Here’s all about the shelf life, storage practices, and spoilage of cupcakes. Learn how long they last, whether or not you should refrigerate them, and when to toss them.
Bought or baked a bunch of cupcakes, and not sure how many days they can sit around before they go stale? How long do cupcakes last, exactly?
Or perhaps you’re wondering if you should store your cupcakes in the fridge. Many articles say you should keep them on the counter, but that doesn’t seem quite right for cupcakes with buttercream topping.
If so, this article is for you. Continue reading.
Do Cupcakes Need To Be Refrigerated?
In most cases, cupcakes don’t require storing them in the fridge. However, if yours are frosted or filled, and either contains eggs, dairy, or custard, refrigeration is in order.
Despite many people suggesting always storing cupcakes on the counter, I recommend chilling in the refrigerator those that meet the mentioned criteria.
Think about it. If you made some whipped cream or buttercream, you wouldn’t leave it on the counter, right? So it only makes sense that if you put that frosting onto a cupcake, it should be refrigerated as well.
Sure, you can most likely get away with leaving cupcakes with buttercream frosting at room temperature for a day, but I wouldn’t risk it.
If your cupcakes contain any fruit-based filling, eat them within two days or refrigerate them. Such filling is likely to grow mold after a couple of days at room temperature.
The issue with refrigerating cupcakes is the same as with refrigerating muffins – the fridge dries out baked goods much faster than ambient temperature.
The best solution to that (that I know of) is to store the frosting (or filling) and the cupcakes separately. This way, both retain the best quality for the longest.
The only issue is that you need to add the frosting or filling before you serve them. Plus, that’s not an option if you’re buying your cupcakes.
If you’re making homemade cupcakes, always check what the recipe’s author suggests when it comes to storage practices. For example, Heather from The Toasty Kitchen recommends refrigerating her strawberry-filled cupcakes with buttercream.
How Long Do Cupcakes Last?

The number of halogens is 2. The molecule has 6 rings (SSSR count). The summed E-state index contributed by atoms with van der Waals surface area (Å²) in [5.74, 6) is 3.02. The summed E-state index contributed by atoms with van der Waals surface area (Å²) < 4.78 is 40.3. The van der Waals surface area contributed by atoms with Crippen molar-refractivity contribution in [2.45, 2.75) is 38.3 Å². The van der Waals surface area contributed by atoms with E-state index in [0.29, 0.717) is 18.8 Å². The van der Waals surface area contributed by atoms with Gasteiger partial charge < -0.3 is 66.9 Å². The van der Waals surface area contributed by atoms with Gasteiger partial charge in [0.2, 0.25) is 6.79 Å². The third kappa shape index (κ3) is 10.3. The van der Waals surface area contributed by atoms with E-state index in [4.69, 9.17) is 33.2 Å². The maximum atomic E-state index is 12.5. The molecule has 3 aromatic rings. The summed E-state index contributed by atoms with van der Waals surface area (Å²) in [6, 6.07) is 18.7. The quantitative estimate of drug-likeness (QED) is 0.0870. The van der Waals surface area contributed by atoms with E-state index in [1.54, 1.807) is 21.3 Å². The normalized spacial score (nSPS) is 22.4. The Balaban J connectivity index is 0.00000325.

Cupcakes retain quality for two days up to a week, depending on the type. Frosted cupcakes and ones with any filling retain the best quality for 2 to 4 days, while plain unfrosted cupcakes keep for up to a week on the counter. Cupcakes filled or frosted with eggs or dairy typically last for 3 to 5 days in the fridge.
Ideally, you want to go with whatever the recipe’s author or the clerk in the bakery suggests. But since you’re here, you probably don’t have access to that info. That’s when the guidelines above come into play.
As you can tell, they are vague, accomodating pretty much any type of cupcake out there. And if you’re not sure which category yours fall into, you should be fine if you go with the “eat your cupcakes within two days” rule of thumb.
If you need more time than what I recommend in the table below, freeze your cupcakes. Nine out of ten times, they will turn out great.
|Cupcakes w/ filling or frosting that includes dairy or eggs||3 – 4 days||3+ months|
|Cupcakes w/ fruit filling or room temp safe frosting||2 – 4 days||3-5 days||3+ months|
|Plain unfrosted cupcakes||5 to 7 days||3+ months|
How to Tell if Cupcakes Are Bad?
Let’s say you sometimes forget about your cupcakes (I know I don’t). And then they sit in storage for a couple of days. When should you discard them?
There are a couple of things to pay attention to:
- Mold. If there are any signs of fuzz, either on the surface of the cupcake or the frosting, that little guy is done for.
- Off smell. I’ve never had cupcakes that smelled foul in any way, but if yours do, discard them.